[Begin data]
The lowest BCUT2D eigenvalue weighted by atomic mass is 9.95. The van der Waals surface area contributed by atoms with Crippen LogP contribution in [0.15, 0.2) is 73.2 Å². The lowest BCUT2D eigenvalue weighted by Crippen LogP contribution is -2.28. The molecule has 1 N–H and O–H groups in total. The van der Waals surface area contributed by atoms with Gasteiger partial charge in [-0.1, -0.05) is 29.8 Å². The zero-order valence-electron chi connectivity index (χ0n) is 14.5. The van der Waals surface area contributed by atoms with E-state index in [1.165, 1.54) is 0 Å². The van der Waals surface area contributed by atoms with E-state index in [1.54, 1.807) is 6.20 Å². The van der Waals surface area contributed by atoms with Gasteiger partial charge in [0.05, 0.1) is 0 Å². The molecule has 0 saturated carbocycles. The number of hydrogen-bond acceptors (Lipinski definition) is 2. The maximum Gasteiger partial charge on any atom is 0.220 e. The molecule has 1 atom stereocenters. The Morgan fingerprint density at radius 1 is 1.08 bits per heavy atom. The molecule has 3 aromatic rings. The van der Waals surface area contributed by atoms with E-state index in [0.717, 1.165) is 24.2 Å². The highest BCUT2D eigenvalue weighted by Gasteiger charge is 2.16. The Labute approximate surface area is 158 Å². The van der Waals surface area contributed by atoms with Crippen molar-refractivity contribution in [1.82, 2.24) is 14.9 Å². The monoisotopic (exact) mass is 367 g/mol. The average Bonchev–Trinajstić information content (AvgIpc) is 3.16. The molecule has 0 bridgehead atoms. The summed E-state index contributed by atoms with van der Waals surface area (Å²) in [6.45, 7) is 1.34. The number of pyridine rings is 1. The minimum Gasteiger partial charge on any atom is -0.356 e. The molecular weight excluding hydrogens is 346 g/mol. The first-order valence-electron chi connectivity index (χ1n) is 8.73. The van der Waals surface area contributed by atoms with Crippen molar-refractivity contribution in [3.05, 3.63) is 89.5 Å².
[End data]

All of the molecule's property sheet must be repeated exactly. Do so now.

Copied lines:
The lowest BCUT2D eigenvalue weighted by atomic mass is 9.95. The van der Waals surface area contributed by atoms with Crippen LogP contribution in [0.15, 0.2) is 73.2 Å². The lowest BCUT2D eigenvalue weighted by Crippen LogP contribution is -2.28. The molecule has 1 N–H and O–H groups in total. The van der Waals surface area contributed by atoms with Gasteiger partial charge in [-0.1, -0.05) is 29.8 Å². The zero-order valence-electron chi connectivity index (χ0n) is 14.5. The van der Waals surface area contributed by atoms with E-state index in [1.165, 1.54) is 0 Å². The van der Waals surface area contributed by atoms with E-state index in [1.54, 1.807) is 6.20 Å². The van der Waals surface area contributed by atoms with Gasteiger partial charge in [0.05, 0.1) is 0 Å². The molecule has 0 saturated carbocycles. The number of hydrogen-bond acceptors (Lipinski definition) is 2. The maximum Gasteiger partial charge on any atom is 0.220 e. The molecule has 1 atom stereocenters. The Morgan fingerprint density at radius 1 is 1.08 bits per heavy atom. The molecule has 3 aromatic rings. The van der Waals surface area contributed by atoms with E-state index in [0.717, 1.165) is 24.2 Å². The highest BCUT2D eigenvalue weighted by Gasteiger charge is 2.16. The Labute approximate surface area is 158 Å². The van der Waals surface area contributed by atoms with Crippen molar-refractivity contribution in [1.82, 2.24) is 14.9 Å². The monoisotopic (exact) mass is 367 g/mol. The average Bonchev–Trinajstić information content (AvgIpc) is 3.16. The molecule has 0 bridgehead atoms. The summed E-state index contributed by atoms with van der Waals surface area (Å²) in [6.45, 7) is 1.34. The number of pyridine rings is 1. The minimum Gasteiger partial charge on any atom is -0.356 e. The molecular weight excluding hydrogens is 346 g/mol. The first-order valence-electron chi connectivity index (χ1n) is 8.73. The van der Waals surface area contributed by atoms with Crippen molar-refractivity contribution in [3.05, 3.63) is 89.5 Å².